THE WOMEN OF MOMS AND STUDENTS DEMAND ACTION
“We need to put people over profits,” says Shenee Johnson, 45, whose son Kedrick was shot in the chest at a 2010 party, just weeks before he graduated high school. “We’re asking for common-sense laws.” That’s the message that Shannon Watts, who founded the nonpartisan Moms Demand at her kitchen table after the Sandy Hook Elementary School shooting in 2012, works to promote after every devastating shooting. “When you look at activism in this country, from its very inception, women have been at the forefront of making things happen,” says Watts, 47, a mom of five. “I believe in strength in numbers. Once you do decide to get off the sidelines, you will find a tribe of women who will hold you up.” Among those women: Oscar winner Julianne Moore, 57, her daughter Liv Freundlich, 16, and Students Demand Action activists like Ryan Pascal, 16.
NIA BATTS & SOPHIA BUSH
When Batts noticed women of color frequently upcharged in salons for having “textured” hair, she and her partner, Katy Cockrel, 33, turned to her friend, One Tree Hill star Bush, with a big idea. “We decided to turn that offense into a business plan,” says the actress, 36. They created Detroit Blows, an inclusive salon in Batts’s hometown that invests in the “reinvigoration of the city” by committing $1 from every service and 25 percent of retail to enterprises with female entrepreneurs. “If we can contribute to women and the community, their ability to make those dollars go further is well-documented,” says Batts, 33.
Divorce, death, sex, race: Higginbotham takes many of today’s most complex issues and translates them for young readers with her book series Ordinary Terrible Things. “It’s the series I wish I’d had as a child,” says the mother of two. “Children who read my work are seeing their own internal lives on the page.” The writer and illustrator, 47, who launched the series in 2015 with Divorce Is the Worst, says the books give kids “permission to feel everything.” Her newest book, Not My Idea: A Book About Whiteness, explores racism in America: “It invites young children to connect in an authentic and emotional way to justice.”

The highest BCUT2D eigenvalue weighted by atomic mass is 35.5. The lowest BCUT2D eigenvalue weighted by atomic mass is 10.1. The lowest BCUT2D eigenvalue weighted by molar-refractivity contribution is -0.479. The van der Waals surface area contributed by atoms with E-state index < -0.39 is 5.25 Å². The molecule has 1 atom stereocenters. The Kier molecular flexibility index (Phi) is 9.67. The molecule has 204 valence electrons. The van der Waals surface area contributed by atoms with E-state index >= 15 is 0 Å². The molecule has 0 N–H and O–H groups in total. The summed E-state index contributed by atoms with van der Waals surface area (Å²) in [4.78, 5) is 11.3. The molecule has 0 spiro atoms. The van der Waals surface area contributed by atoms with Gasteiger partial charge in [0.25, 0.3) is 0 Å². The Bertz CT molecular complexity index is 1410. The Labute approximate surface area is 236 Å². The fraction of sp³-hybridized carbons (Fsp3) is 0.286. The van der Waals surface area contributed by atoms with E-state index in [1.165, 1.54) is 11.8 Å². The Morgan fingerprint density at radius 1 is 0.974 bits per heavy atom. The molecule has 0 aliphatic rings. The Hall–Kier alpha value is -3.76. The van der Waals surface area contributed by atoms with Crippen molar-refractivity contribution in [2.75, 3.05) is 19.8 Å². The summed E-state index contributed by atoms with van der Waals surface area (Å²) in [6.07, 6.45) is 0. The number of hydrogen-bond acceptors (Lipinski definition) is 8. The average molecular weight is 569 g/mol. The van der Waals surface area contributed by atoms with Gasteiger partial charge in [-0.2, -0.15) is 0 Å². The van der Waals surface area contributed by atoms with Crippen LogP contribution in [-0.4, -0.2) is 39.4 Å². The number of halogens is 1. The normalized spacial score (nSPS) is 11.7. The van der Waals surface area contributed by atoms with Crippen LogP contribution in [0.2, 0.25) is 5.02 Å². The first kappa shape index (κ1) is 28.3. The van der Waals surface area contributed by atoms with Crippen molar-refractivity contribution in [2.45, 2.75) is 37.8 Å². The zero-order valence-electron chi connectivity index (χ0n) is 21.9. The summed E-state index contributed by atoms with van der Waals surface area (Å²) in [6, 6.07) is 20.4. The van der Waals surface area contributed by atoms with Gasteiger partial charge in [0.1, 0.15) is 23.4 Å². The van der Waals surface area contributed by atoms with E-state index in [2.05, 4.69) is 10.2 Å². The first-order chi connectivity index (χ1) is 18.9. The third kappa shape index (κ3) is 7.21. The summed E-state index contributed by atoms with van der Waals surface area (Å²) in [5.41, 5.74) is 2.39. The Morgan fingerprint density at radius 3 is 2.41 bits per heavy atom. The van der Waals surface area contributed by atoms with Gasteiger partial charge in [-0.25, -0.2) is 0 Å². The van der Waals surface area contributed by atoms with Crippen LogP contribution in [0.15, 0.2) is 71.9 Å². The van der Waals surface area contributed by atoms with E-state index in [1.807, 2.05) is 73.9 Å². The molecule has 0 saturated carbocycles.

Winning Miss World in 2000 showed Chopra she could make a difference on a global scale. “I realized I had a position of power and I could associate myself with causes I really believed in,” says the Indian actress, 36. For 12 years, the Quantico star has worked with UNICEF as a global Goodwill Ambassador, visiting places in need like Zimbabwe and India’s Mumbai slums. “The field trips are the most special, because you meet incredi- ble kids and survivors,” Chopra says. “Working with these brave children around the world, the one thing that has changed in me is I do not take my life for granted.”